Two in five primary schools in England did not reopen more widely – poll

More than two in five primary schools in England did not open their doors to more children on Monday, a survey suggests.

The proportion of schools that have reopened to pupils in nursery, Reception, Year 1 and Year 6 in England varies significantly depending on the region, according to the National Education Union (NEU).

A poll from the NEU has found that 44% of schools did not admit any of the year groups suggested by Boris Johnson on June 1 – and in north-west England, only 8% of schools opened to all these year groups.

The findings come as children across England have been returning to primary school after the Government eased lockdown measures across the country.

More than a third (35%) of schools opened on June 1 on the terms expected by the Prime Minister, according to the poll of 10,953 NEU members in primary schools between May 31 and June 1.

And more than one in five (21%) schools opened more widely to children on Monday, but not to all year groups set out by Boris Johnson.

By the end of this week, an additional 6% of schools will have reopened to more children, the poll suggests, but the majority of them to fewer than the eligible year groups set out by the Government.

Just 12 per cent of schools in the North East opened fully to all the suggested year groups on Monday, compared to 50% of schools in the east of England, the NEU survey suggests.

Schools, colleges and nurseries closed more than 10 weeks ago due to the Covid-19 outbreak, remaining open only for vulnerable youngsters and the children of key workers.

A recent survey of councils by the PA news agency found dozens of local authorities across England, predominantly in the north, were advising against a wider return to school on Monday.

Wigan Council, which had originally advised its schools to reopen on June 8, is now asking its primary schools to delay reopening until June 15 so risk assessments can be carried out.

Coronavirus – Mon Jun 1, 2020
Pupils sit at separate desks at Hiltingbury Infant School in Chandler’s Ford, Hampshire, as pupils begin to return to school (Kirsty O’Connor/PA)

It is not yet clear how many parents opted to send their children back to school, but the NEU survey suggests that the majority (57%) of members expected at least 50% of eligible pupils to stay home.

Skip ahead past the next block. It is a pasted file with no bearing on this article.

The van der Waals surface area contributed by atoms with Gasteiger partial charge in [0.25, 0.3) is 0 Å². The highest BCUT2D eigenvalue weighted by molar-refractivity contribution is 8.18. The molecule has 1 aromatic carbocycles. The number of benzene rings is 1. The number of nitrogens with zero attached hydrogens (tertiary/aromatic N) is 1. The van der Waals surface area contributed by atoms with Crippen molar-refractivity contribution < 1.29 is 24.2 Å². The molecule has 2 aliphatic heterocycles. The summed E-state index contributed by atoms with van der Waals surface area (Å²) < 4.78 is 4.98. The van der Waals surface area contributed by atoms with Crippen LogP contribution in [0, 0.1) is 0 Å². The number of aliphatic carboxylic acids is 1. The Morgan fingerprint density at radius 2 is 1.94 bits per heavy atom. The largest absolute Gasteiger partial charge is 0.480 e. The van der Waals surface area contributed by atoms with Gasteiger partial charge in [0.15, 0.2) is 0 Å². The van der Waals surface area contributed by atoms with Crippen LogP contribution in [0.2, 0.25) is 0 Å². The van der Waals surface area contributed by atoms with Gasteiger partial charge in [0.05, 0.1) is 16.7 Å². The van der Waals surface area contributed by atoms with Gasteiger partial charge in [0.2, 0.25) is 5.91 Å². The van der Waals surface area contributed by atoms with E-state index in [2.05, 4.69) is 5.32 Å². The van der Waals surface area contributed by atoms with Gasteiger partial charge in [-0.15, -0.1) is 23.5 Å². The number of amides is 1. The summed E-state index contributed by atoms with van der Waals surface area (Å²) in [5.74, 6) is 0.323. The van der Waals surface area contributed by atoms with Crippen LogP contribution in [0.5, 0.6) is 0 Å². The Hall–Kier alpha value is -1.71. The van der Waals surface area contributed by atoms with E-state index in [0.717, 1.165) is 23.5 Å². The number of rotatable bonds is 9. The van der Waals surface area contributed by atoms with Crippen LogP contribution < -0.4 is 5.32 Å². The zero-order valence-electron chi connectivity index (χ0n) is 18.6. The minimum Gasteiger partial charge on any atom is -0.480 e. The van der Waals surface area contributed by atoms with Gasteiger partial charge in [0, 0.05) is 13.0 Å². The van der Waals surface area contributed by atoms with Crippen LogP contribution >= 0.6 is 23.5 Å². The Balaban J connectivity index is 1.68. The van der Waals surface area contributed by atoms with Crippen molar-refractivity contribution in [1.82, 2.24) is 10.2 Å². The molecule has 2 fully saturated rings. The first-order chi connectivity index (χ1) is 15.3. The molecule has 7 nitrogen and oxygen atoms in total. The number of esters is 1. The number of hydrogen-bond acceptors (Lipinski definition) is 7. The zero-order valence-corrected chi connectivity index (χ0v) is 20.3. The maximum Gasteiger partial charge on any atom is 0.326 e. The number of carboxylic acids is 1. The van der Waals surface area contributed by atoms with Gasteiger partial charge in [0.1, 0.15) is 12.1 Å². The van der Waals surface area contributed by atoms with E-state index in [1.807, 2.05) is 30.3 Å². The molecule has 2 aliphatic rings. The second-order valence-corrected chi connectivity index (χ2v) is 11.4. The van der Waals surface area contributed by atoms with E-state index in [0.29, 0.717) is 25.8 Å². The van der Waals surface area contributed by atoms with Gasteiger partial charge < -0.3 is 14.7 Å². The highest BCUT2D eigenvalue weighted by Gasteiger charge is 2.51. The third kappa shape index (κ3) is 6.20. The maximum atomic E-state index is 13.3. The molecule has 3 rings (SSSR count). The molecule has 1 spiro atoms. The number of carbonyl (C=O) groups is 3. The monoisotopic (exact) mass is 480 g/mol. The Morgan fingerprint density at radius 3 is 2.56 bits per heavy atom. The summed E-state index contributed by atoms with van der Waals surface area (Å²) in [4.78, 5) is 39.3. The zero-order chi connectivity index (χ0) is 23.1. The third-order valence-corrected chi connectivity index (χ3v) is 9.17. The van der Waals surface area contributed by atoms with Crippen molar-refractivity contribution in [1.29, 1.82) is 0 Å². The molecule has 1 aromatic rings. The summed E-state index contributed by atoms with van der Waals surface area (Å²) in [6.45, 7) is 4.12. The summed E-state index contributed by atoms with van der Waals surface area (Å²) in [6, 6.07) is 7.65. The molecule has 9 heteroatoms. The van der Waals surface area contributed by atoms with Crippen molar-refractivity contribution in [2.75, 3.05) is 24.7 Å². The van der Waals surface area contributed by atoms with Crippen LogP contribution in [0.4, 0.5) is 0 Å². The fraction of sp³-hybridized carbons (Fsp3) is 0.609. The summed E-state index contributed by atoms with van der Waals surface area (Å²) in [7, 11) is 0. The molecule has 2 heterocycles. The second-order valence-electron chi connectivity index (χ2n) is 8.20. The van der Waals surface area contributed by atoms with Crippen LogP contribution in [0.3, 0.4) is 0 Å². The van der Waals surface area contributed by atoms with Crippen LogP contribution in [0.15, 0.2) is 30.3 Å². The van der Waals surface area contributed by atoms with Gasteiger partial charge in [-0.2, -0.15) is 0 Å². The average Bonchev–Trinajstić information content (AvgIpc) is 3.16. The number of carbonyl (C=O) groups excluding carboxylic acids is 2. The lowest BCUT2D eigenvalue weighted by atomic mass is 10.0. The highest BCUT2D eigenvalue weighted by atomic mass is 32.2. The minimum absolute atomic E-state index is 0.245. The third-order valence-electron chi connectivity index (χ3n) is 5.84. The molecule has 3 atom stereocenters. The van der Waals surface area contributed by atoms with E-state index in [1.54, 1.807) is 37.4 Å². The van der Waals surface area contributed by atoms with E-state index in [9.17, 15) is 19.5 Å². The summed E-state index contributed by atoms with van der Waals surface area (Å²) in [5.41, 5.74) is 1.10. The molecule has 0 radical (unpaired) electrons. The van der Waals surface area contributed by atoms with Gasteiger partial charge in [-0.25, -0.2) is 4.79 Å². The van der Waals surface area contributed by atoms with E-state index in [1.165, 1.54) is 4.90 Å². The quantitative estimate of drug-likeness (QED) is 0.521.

Anne Longfield, the Children’s Commissioner for England, warned MPs that headteachers fear some disadvantaged children will never return.

She warned that the number of children failing to reach their potential amid lengthy school closures will be “immense”.

Ms Longfield added that shops reopening and a spell of good weather could distract children from doing their school work at home.

Kevin Courtney, joint general secretary of the NEU, said: “It was always reckless of Boris Johnson to set an arbitrary date and expect schools to fall in line.

“Heads and their staff know far more about their individual challenges than Whitehall ever will.

“As the regional variation according to coronavirus levels show, schools are listening to the science rather than politicians.”

He added: “This disconnect should be a wake-up call for Government. Not only is the safety of the Government’s plan in question but also the feasibility of it and confidence of headteachers in what the Prime Minister requested.”

A Department for Education spokesman said: “From this week, many schools have begun welcoming children from Reception, Year 1 and Year 6 back to the classroom as part of a phased and cautious approach.

“To prepare for this, headteachers and school staff have been doing an excellent job including putting protective measures in place and engaging with parents and children. We will continue to support schools who haven’t yet been able to open more widely to do so as soon as possible.”